Contrast the tone of most of these reluctant "invites" with this one, from the local PCUSA church that is known as a rather safe zone for evangelicals still affiliated with the oldline denomination.
National Presbyterian’s Rev. David Renwick: “National Presbyterian has a long legacy of serving presidents, appointed officials, and elected officials on both sides of the aisle, as well as those who serve our nation in both military and civilian capacities. This is clearly a tradition we want to honor and carry forward -- and therefore we warmly welcome our president-elect to join with us in worship. … With regard to membership -- membership is open to any person who knows their need of a savior, who places their trust in Jesus Christ as their Savior and Lord, and who commits to be faithful in worshiping and serving God together.”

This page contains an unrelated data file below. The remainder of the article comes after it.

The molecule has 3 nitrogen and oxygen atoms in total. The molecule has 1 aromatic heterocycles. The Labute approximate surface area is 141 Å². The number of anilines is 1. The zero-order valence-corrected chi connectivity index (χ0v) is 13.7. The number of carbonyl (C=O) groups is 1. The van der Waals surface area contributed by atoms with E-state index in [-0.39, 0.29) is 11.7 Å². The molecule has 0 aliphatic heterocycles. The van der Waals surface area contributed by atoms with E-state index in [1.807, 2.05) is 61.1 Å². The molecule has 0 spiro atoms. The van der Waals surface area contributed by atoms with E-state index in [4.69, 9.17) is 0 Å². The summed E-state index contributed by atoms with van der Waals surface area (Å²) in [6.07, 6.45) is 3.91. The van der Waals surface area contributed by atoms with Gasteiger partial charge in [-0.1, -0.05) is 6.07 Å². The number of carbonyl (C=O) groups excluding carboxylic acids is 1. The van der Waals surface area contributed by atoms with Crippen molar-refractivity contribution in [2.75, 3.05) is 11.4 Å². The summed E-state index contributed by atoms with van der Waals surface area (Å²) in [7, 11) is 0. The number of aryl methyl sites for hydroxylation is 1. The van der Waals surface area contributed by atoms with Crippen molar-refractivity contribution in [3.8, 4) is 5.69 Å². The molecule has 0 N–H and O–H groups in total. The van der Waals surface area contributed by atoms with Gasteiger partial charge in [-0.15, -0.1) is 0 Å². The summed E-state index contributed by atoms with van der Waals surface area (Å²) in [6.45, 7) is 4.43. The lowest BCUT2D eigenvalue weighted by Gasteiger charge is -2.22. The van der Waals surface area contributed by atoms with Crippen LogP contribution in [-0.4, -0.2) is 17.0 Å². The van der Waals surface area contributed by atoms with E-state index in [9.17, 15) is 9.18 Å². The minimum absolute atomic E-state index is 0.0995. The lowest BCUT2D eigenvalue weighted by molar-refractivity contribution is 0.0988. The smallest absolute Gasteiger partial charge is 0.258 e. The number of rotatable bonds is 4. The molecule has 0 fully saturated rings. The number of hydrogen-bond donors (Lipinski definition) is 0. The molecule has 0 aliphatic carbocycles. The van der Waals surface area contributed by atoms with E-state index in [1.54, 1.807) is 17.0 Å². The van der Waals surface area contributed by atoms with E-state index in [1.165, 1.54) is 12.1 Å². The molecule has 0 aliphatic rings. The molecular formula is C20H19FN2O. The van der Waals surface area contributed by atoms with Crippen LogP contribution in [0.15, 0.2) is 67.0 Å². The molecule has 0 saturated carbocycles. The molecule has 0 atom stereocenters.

And so forth and so on. National Presbyterian is used to handling presidents in its pews.
But here is where there is a problem, in this day and age. When it comes to Presbyterians, the PCUSA is not -- by any means -- the only game in Beltway town. There is the conservative, very evangelical, Presbyterian Church in America. In fact, it's hard to talk about churches in D.C. without mentioning the whole Grace Presbyterian Church multi-site network of congregations.
There are lots of evangelicals in those pews, or more likely folding chairs. Trump might even encounter some people there who voted for him or, more likely, against Clinton. If you see Presbyterian banners in the annual March for Life in D.C., most of them are from PCA churches.
Did members of the Post team -- after all the press attention given to Trump and evangelicals -- consider contacting the clergy in their city's conservative Presbyterian congregations as well as those in the PCUSA?
Yes, Trump has a history of connections to the old mainline Presbyterian world. I get that and that angle is central to this story. But, well, some things have -- supposedly -- changed in his life. There are other Presbyterians with pulpits and pews, in Washington. Why not talk to them, too?